Cross-posted on MAWG:
Polemics and Irenics in Argument Ã¢â‚¬â€œ it’s a start?
In her essay â€œThe Womanization of Rhetoric,â€œ Sally Miller Gearhart writes that she believes â€œthat any intent to persuade is an act of violenceâ€œ because the persuader has an intention of changing someone (53), and proposes that instead we should â€œforsake all this and think of ourselves not as bearers of great messages but as vessels out of whose variety messages will emergeâ€œ (60). I think this is an interesting position, and the reason I bring it up isn’t because I completely agree with her. In fact, I strong believe that everything is an argument, as is often argued, which makes Gearhart’s position problematic (isn’t everything violent if these two ideas merge?). (However, if the dominant metaphor, â€œArgument is war,â€œ is a subtext to our lives [Lakoff and Johnson, right?], then perhaps this idea of everything being violent is something to pursue?) I am interested in this because I feel it gets at a very important question about arguments, and that is how aggressive or violent should they be? Perhaps another way to look at this might be how much is the arguer collaborating with the audience and those with different opinions, and how much is the arguer working against the audience and those who disagree.
In Fighting for Life: Contest, Sexuality, and Consciousness, Walter J. Ong writes:
Contest is a part of human life everywhere that human life is found. In war and in games, in work and in play, physically, intellectually, and morally, human beings match themselves with or against one another. Struggle appears inseparable from human life, and contest is a particular focus or mode of interpersonal struggle, an opposition that can be hostile but need not be, for certain kinds of contest may serve to sublimate and dissolve hostilities and to build friendship and cooperation. (15)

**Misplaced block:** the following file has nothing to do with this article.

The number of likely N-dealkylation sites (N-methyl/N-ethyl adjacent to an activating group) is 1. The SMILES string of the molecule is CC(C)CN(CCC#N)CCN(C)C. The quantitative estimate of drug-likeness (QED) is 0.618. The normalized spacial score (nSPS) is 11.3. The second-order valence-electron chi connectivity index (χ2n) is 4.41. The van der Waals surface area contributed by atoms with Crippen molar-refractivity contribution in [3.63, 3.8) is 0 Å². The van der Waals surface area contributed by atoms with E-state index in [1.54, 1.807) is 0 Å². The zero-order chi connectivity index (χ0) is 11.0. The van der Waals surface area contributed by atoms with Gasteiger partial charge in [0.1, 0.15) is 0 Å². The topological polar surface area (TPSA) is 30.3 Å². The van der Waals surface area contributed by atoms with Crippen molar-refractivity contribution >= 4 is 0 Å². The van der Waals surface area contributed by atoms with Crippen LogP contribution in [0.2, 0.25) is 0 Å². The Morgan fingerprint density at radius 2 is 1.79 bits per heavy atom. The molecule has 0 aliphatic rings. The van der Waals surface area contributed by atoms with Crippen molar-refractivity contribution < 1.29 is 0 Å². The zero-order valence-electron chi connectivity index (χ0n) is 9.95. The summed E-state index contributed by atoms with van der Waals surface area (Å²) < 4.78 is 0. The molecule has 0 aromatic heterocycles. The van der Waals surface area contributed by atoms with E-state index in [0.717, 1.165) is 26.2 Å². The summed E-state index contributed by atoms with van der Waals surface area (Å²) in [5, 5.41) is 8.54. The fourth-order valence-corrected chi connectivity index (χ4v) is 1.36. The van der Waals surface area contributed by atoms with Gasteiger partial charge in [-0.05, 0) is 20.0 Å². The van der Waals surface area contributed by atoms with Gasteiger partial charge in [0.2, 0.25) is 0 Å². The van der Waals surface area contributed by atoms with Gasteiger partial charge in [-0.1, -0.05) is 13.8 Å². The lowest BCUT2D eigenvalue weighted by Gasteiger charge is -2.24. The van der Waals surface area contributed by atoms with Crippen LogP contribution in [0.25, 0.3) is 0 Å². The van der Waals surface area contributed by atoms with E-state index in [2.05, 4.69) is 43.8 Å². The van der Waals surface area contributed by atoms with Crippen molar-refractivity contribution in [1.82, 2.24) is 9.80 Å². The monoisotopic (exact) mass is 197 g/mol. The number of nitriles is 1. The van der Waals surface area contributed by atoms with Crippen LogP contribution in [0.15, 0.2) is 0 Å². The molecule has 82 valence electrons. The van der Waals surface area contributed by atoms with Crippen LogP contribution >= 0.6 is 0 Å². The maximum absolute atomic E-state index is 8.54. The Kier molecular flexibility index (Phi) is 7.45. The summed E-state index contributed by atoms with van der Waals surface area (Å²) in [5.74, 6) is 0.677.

Johan Huizinga adds, â€œAll knowledgeÃ¢â‚¬Â¦is polemical by natureâ€œ (qtd. in Ong 45). At this time, I am inclined to agree, that all of our knowledge is created out of struggle and conflict. However, to what degree can this struggle be too aggressive or violent? I know this feels vague at this time, and I’m looking for some sort of guidance (both from myself by writing this out, and from you).
Another valid concern is how we might become too irenic. Ong believes that we have become â€œunabashed irenicistsâ€œ (24). Here I am inclined to agree. Americans tend to fear conflict, viewing it as something that must cause separation. While we often value differences (or is this merely lip service), we don’t really value differences in ideas. This is true from the introspective (how many people struggle to dispel conflicts within themselves?) to the large scale (you’re either with us or against us Ã¢â‚¬â€œ a minimization of choices, of differences). In groups, we try to dispel conflict through means such as voting, consensus, and compromise, all of which I believe just serve to mask conflict (voting hides the needs/wants of the minority who has lost; consensus is more a contest of who can last the longest; compromise masks the fact that neither party actually got what they wanted).
Which brings me to polyphony (multivocality) and collage in texts, including hypertexts and multigenre essays. I like these texts because they don’t mask conflict Ã¢â‚¬â€œ in fact, it is usually right there, in multiple voices and from multiple pints of view. In fact, an author can be upfront about his/her/hir own conflict within the self; the author doesn’t have to take a singular view on an issue, but can rather express all the voices in his/her/hir head. Additionally, I like these texts because of their potential to be, in my own made up phrase, â€œtexts that listen.â€œ By creating this term, I am drawing on my belief that we often do not listen to texts or to people, but rather wait impatiently to â€œcounter-argue.â€œ If a text has multiple viewpoints, perhaps it can quell this urge to â€œreadâ€œ with an eye for what you can attack in a counterargument.
Some ideas that I would like to intersect as I research and write include gender, aggression, verbal and psychological violence, polyphony, polemics, irenicism, collage/montage/bricolage (sp?), hypertext, texts that â€œlisten,â€œ and the metaphor â€œargument is warâ€œ (Lakoff and Johnson). Questions I have at this time include:
1. Does this make sense at this time?
2. I know this is a huge topic Ã¢â‚¬â€œ does anyone have suggestions for ways to focus?
3. What suggestions do people have for sources? I am considering Barthes and Bakhtin, but would love more ideas.
Gearhart, Sally Miller. â€œThe Womanization of Rhetoric.â€œ Feminism and Composition: A Critical Sourcebook. Eds. Gesa E. Kirsch, Faye Spencer Maor, Lance Massey, Lee Nickoson-Massey, and Mary P. Sheridan-Rabideau. Boston: Bedford/St. Martin’s, 2003.
Ong, Walter J. Fighting for Life: Contest, Sexuality, and Consciousness. Ithaca, NY: Cornell UP, 1981.